Of course, don’t get a “beginner snake” you don’t like much just because people said you should have that first IF what your heart adores is something else like a Blue Beauty Asian rat snake. It’s just that some snakes are easier to look after without as much preliminary work and learning.

I’d just say: If there’s a species you love but it’s said to be for more advanced keepers, I’d go get experience helping other people who have more experience with caring for their snakes, like interning for a good breeder for a little, so that when you get your Dream Pet, you’ll have those skills ready.


I like everything that everyone has said. It’s all super true. A good beginner snake depends on you! You shouldn’t get the best ‘first snake’ if that’s not what you want at the end of the day. Take me for example, i started in the good ol’ Facebook groups that told me that as a beginner i was only allowed to have certain animals and that i had to work my way up to the animals that i really wanted which were boas and uncommon/arboreal pythons. Now i have a handful of animals that i love and take care of, but maybe my heart isn’t set on. But they are lifelong commitments nonetheless and so i intend to see them through. (Unless i find another responsible keeper that would enjoy them and love them more than i could.)

The issue is that once you do ‘get enough experience’ to have the animals that you want, now you have a whole bunch of other animals that you don’t want that consumes resources that could prevent you from being able to care for your dream animal. Or that could end up being neglected in favor of your dream animal…

So don’t worry about ‘beginner animals’ go out there and dream as big as you can. And if your snakey compass leads you to an animal that is particularly reserved for the ‘experts’ then triple that research. Go research nuts. Buy all of the stuff and set it up before you even pick out the snake. Find people who keep what you want, and ask their advice. Go to expos and look for the animal you want. Ask to hold them, ask to learn.

I highly recommend setting up the enclosure before picking out the snake tho. Figuring out how to maintain the parameters in enclosure over long periods of time can be a fantastic learning experience in and of itself. And it doesn’t hurt an animal if you struggle to maintain it at just the right temps and humidity for a couple of months while you learn.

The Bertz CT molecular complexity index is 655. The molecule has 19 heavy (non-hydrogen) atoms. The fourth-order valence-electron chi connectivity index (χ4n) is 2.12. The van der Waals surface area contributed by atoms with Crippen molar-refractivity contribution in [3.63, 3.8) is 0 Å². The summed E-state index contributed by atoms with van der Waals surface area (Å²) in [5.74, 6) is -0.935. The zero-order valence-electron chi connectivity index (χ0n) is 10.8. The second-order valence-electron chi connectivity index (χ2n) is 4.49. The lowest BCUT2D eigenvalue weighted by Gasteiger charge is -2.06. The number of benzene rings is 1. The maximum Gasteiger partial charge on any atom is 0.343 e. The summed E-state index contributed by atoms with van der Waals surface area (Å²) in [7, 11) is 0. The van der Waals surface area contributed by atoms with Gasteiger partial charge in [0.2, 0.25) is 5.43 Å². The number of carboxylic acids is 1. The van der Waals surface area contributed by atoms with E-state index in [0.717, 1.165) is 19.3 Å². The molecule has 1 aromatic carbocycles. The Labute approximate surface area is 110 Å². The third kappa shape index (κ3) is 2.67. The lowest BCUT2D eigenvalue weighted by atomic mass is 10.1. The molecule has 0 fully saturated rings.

That being said there are all kinds of awesome snakes to choose from! Ontop of everything already said, there are old world rat snakes, larger north American colubrids like indigo snakes and bullsnakes, there are pythons like woma, white lipped, olive, reticulated, burmese, stimpsons, green tree, amazon, the list goes on! Boas like bci (in all colors of the rainbow except blue) bcc with beautiful red tails, dumerils, rainbow, bca, bco, bcl, and i believe anacondas are also from the boa complex, emerald tree boas, on and on and on. All of them different in temperament, difficulty, hardiness, beauty, size, care, availability, and upfront cost. There’s literally so many options. It all depends on you.

The only snakes i would never recommend to anyone except a 100% experienced and trained expert is venomous. Large constrictors flirt with that line too, (burms anacondas rock pythons mainland retics) but I’ve heard a lot of arguments about how you could possibly keep these animals as a first if you have the opportunity to work with other people who keep them too.


You’ve already gotten some great advice.

The best advice I can offer is to pick a species that you really love, don’t pick a species just because everyone says it’s the one you should start with. While there are certainly some species that are not appropriate for beginners, there are quite a few species often labeled as more “intermediate” that I think could be just fine as a first snake with a little extra research and preparation. Just be honest with yourself about what you want and what is practical for your situation. Come up with some criteria that are important to you, then find the species that best meets those requirements.